The swearing in of a new Virginia General Assembly is traditionally a slow-moving ceremony involving a golden mace, honorary processionals and a self-satisfied formality deemed fitting for the oldest continuous legislative body in the Western World.
But today things didn't go as planned. A 90-minute filibuster and constitutional confusion delayed the start of the 1982 session. Then a few legislative threats tossed between the House and Senate left some of the honorable gentlemen and gentlewomen--as the lawmakers call themselves--cross.
By the time they stood to take their oaths beneath crystal chandeliers, wine-red drapes and enough oil paintings to crowd a fair-sized museum, many were already weary.
"Normally, you start every session so fresh with everything still to do," said Del. Mary Marshall (D-Arlington), a 14-year veteran of the House. "This year . . . it just doesn't have that feeling."
A battle over a House of Delegates redistricting plan caused the trouble today. In an unprecedented situation, the 1981 Assembly was still in session this morning, desperately trying to finish a redistricting task it started 10 months, 13 special sessions and four failed plans ago.
"The legislative process appears to have broken down more miserably in the last few days than at any time since I've been here," said Sen. L. Douglas Wilder (D-Richmond) during a morning Senate session called to approve the latest House redistricting plan. That plan had been approved by the House hours earlier.
The 40 state senators refused to await the House's action and walked out of the Capitol last night in a fit of pique aimed at their colleagues in the 100-member chamber. The senators planned to return this morning and approve the plan after what most expected to be a short debate.
That changed when Sen. Frank Nolen (D-Augusta) took the floor. "The redistricting plan really does butcher up the Shenandoah Valley," said Nolen, a farmer. "I just want the folks back home to know I'm doing something for them." With that Nolen began reading from a thick text about redistricting and didn't stop for 80 minutes.
While Nolen continued his monologue in the Senate, freshman delegates arrived for their inaugurations. They stood in the back of the House chamber waiting for the old session to end to take their seats from delegates they had defeated.
"It's not like an abstract changing of the guard. As I pick up my briefcase and walk out, the new people are going to be walking in," said David Speck, a Republican from Alexandria who lost his seat after one two-year term. "It's an emotionally wrenching time for me."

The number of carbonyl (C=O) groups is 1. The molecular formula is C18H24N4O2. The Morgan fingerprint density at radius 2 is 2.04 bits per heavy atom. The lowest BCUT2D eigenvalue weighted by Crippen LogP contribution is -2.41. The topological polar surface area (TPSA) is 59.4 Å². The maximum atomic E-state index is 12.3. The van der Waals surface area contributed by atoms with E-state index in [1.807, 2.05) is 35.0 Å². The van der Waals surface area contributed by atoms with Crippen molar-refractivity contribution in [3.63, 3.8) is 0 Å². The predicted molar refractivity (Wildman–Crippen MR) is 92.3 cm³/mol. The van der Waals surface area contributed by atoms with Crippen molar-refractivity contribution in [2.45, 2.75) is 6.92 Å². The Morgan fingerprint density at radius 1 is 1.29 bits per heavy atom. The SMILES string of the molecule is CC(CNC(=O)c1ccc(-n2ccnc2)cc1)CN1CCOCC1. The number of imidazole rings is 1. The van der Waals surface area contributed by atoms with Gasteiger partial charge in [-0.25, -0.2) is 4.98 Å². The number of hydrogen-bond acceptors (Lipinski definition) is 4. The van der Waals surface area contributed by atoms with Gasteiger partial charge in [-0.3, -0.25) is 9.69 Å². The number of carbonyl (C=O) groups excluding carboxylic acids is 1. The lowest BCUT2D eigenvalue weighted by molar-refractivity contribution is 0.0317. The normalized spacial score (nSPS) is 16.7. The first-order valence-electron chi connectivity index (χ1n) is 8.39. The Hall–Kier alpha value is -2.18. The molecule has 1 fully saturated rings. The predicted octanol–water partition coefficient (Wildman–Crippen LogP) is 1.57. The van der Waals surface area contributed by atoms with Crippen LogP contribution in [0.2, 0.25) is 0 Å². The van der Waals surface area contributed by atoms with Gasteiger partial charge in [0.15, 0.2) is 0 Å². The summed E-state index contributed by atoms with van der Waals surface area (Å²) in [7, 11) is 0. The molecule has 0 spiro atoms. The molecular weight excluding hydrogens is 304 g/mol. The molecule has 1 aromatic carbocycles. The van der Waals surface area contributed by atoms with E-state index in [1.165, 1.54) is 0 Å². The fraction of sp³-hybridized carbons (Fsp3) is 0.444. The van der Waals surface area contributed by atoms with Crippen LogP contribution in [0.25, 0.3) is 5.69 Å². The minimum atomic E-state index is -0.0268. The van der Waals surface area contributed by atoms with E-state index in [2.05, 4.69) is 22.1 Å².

Waiting in the rear of the chamber to replace him, Democrat Marian Van Landingham had demonstrated an early skill in political maneuvering. She managed to get a dozen friends and family members coveted back row seats on the House floor for Gov. John N. Dalton's final address to the assembly.
Van Landingham was left standing for the moment. "I know I'm going to get the seat eventually," she said with a laugh.
In a marbled hallway outside the Senate chamber, House Majority Leader Thomas Moss (D-Norfolk), who had championed the latest House redistricting plan through a tortuous political course, was fuming over Nolen's filibuster.
"He has effectively declared war on the bicameral legislature," said Moss. "If he wants to play that game we are well schooled in it on our side."
Nolen gave up his delaying tactic at noon and the Senate quickly passed the redistricting bill. It was sent to Dalton for his expected approval. The bill includes two options, one that would allow Moss and four fellow Democrats from Norfolk to run for election there on an at-large basis. That was the option that Moss had fought for and one that was resisted by black and civil rights groups who argued it would dilute black voter strength in the city, Virginia's largest.
The bill's other option calls for the Norfolk delegates and all other members of the House to run in 100 separate districts. If Moss's preferred plan is rejected by either the Justice Department, which must approve the redistricting plan under the 1965 Voting Rights Act, or the federal courts the 100-district plan becomes effective.
Before the 140 members of the 1981 Assembly could consider their work finished, they had to await a final message from Dalton, who leaves office at noon Saturday. The Republican governor offered them a lefthanded compliment on the redistricting struggle.
"Perhaps not since Jacob wrestled all night with the Angel in Genesis has there been a more demanding test of human endurance," read Dalton's message. "I congratulate you on your persistence and your stamina."